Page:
BY LAUREN MECHLING - VOGUE
Last Friday night, after eight months of Friday nights holed up at home, I rolled out the front door of my apartment building and into another dimension. Alternately clomping uphill and whooshing down slick stretches of slanted pavement while passing masked parents strolling with babies strapped to their chests and diners occupying the restaurant tables spilling onto the streets, I steered myself to Dreamland, a weekly Friday night roller dance party I had only heard about but never thought I was likely to attend. It was held at the outdoor skating rink in Brooklyn’s Prospect Park, with a ticket run limited to facilitate skating at its most socially distanced. Festive costumes were suggested (the night’s theme was Studio 54), and masks were mandatory — a tiny price of entry to join a subculture whose endemic joy and freedom are the very antithesis of life in lockdown.
Skater Lillian Newberg, a.k.a “Emcee Roller Boogie,” at the weekly roller dance party at Dreamland Roller Rink in Brooklyn.
Should you find yourself ready to break out of your petrified little bubble and venture into the world, you could do worse than to strap on a pair of roller skates. Before mine were a key to a fantasy world, they were just a fantasy. As summer drew to a close and a return to Zoom schooling in New York City without parties, or plans, or subway rides reared its ugly head, there was only one thing that made life more bearable: the viral TikTok videos and Instagram Reels featuring heavenly roller creatures. After stumbling upon this visual bounty, I was hooked. It is impossible not to feel a jolt of cheer watching Senegal-born Berliner Oumi Janta dance on her skates with majestic theatricality. And when Ana Cotodoes her signature strut down the empty streets of Los Angeles, exuding an alloy of unvarnished happiness and laissez-faire sexiness for her more than 2.1 million TikTok followers, something like ASMR washes over me. Coto’s mesmerizing moves have even caught the eye of Dua Lipa, who cast the Puerto Rico–born phenom along with Coco Franklin and Kelsey Guy in the music video for her pulsing disco anthem “Levitating.” Slip further down the roller rabbit hole, and you might find yourself watching a mother-daughter skate session that Maude Apatow posted of herself and Leslie Mann having slinky fun in an empty California parking lot or Stevie Nicks’s hilarious TikTok debut: a clip of herself sitting on a piano bench and singing her 1977 hit “Dreams” while lacing up her spanking-clean roller skates.
For the first time in three decades, since the days when I collected cassettes of a rising star named Madonna, I had an overwhelming urge to buy new roller skates—an impulse, I soon learned, that was not unique to me in the present moment. “Roller-skating has blown up in a way that I was not prepared for,” says Adrienne Cooper, the 25-year-old founder of Chattanooga-based skate brand Moonlight Roller. “We only started selling skates in April, and we’ve been completely sold out ever since,” she says of the small part her company has played in what has become a nationwide roller skate shortage—the side effect of a pandemic-incited roller-skating craze that presents a more dynamic alternative to the sourdough society. From Australian skate brand Impala, known for its fruity and flowery pastel boots, to Moonlight Roller’s more disco-leaning Moon Boot Roller Skates, which come in shiny metallics and colorful suedes, the e-commerce websites all conveyed different versions of the same message: “sold out.”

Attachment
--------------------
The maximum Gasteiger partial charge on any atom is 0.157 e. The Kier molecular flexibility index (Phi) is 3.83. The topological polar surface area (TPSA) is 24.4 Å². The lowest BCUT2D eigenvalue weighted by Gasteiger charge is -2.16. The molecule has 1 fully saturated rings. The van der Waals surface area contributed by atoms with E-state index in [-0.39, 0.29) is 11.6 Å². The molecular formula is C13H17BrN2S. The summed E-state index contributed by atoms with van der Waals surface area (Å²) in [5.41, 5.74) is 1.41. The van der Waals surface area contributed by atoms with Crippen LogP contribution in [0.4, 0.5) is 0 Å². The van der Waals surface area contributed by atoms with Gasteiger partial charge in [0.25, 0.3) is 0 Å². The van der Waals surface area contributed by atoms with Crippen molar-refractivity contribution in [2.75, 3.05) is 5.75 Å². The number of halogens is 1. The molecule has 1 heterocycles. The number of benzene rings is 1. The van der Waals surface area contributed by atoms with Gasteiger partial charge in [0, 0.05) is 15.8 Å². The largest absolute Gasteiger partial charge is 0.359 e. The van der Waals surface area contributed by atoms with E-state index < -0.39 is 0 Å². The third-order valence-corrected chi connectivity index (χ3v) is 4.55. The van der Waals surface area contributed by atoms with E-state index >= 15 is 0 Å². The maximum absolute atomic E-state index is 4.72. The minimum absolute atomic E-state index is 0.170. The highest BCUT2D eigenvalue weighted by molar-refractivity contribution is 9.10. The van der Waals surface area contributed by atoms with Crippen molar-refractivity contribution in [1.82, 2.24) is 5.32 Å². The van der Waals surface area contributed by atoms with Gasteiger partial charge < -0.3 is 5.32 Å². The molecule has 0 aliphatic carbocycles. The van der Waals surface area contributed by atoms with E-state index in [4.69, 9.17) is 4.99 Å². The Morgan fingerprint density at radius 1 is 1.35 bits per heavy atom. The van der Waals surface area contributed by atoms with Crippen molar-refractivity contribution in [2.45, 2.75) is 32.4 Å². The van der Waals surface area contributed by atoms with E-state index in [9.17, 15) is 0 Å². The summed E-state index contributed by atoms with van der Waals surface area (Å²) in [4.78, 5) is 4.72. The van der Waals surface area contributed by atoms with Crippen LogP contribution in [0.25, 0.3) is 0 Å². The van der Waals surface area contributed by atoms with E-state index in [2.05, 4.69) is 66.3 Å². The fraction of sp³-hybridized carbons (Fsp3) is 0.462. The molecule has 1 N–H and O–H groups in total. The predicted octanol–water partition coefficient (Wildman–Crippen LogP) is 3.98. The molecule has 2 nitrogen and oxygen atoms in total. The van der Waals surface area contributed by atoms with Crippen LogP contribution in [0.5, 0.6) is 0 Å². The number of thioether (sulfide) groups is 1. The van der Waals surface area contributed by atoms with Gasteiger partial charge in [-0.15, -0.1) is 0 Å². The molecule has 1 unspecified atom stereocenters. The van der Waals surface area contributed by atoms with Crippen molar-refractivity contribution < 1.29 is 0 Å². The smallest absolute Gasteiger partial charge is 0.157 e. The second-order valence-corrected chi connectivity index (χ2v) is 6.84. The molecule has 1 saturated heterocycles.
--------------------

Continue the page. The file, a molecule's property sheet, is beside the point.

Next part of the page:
But don’t call it a comeback. “We’ve never stopped; we’ve never gone away,” says Tanya Dean, a longtime Brooklyn-based skater who points out that roller-skating has been entrenched in communities of color for decades, and that the roller disco boom, which lit up the late-’70s, was just a blip in a long continuum. You can watch videos of Dean’s synchronized roller dance troupe, Sisters in Motion, on YouTube or sign up for a skate skills class with her via Skaterobics, the skate skills school that she founded in 2010 and which went virtual in March when COVID-19 shuttered rinks and exercise studios across the country. A former corrections captain at Rikers Island prison who needed a release valve, Dean found her way to the world of skating after winning two NYC Daily News Golden Gloves boxing championships. “I had negative spirits and I needed an outlet,” she explains. “Boxing was too much and I was worried about the long-term ramifications. I needed something fun and energetic.”
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